With this guiding principle in mind, Black Lightning becomes a show that isn't just about Jefferson's heroic journey or his desire to save his daughters from the clutches of gun-toting, drug-dealing criminals. It's a show about a race and poverty. It's a show about ineffective law enforcement. It's a show about a very specific community in the way that very few superhero narratives tend to be.

"We are the only [CW superhero] show that's rooted in a real community," Williams tells TV Guide of the show's strong social commentary. "We're also a show that's not tackling saving the world or fighting aliens or some sort of outside influence. We're trying to tackle, how do you save a neighborhood? How do you save a community, on some level, almost one block at a time? And [we] do that in the midst of real-life issues, in the midst of gun violence, in the midst of police brutality, of drugs and all the ills of communities that live below the poverty line."

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"When I watched it, I kind of just forgot that it was a superhero show until we saw [Jefferson] in his costume," admits Nafessa Williams. "I just felt like it was a show with family about love and issues that they're going through, the family dynamic that we have, the community. I think it focuses on more than just being a superhero. It goes in depth, I believe, with each character and that opens it up."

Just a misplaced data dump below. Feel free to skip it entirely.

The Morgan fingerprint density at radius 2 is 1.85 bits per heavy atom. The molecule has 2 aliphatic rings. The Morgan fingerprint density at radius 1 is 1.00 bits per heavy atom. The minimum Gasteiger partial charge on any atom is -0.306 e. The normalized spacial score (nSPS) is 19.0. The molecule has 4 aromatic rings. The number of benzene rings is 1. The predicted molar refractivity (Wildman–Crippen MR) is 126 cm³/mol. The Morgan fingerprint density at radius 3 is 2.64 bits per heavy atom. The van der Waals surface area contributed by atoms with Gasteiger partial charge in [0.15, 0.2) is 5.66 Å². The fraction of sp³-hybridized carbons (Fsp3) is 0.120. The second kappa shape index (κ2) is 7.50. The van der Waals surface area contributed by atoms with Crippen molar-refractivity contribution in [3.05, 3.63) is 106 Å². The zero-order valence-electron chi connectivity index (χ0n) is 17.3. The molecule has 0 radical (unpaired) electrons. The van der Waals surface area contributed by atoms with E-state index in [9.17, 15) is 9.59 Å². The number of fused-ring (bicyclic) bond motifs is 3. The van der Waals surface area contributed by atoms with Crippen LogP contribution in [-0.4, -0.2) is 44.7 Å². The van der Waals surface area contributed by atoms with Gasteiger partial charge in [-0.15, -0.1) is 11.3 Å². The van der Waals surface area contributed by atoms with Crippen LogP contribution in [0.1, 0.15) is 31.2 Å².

Tracey Bonner and Cress Williams, Black Lightning

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The representation the show offers comes approximately a year and a half after Marvel's Luke Cage introduced Netflix's first black superhero in unforgettable fashion and a month before the the highly anticipated feature film Black Panther hits theaters. It joins shows likeInsecure, Atlanta, and The Chi, a new Showtime series from Emmy winner Lena Waithe, in pushing black representation forward on TV. And although Freeland may be a fictional city, the people portrayed within its story are very real.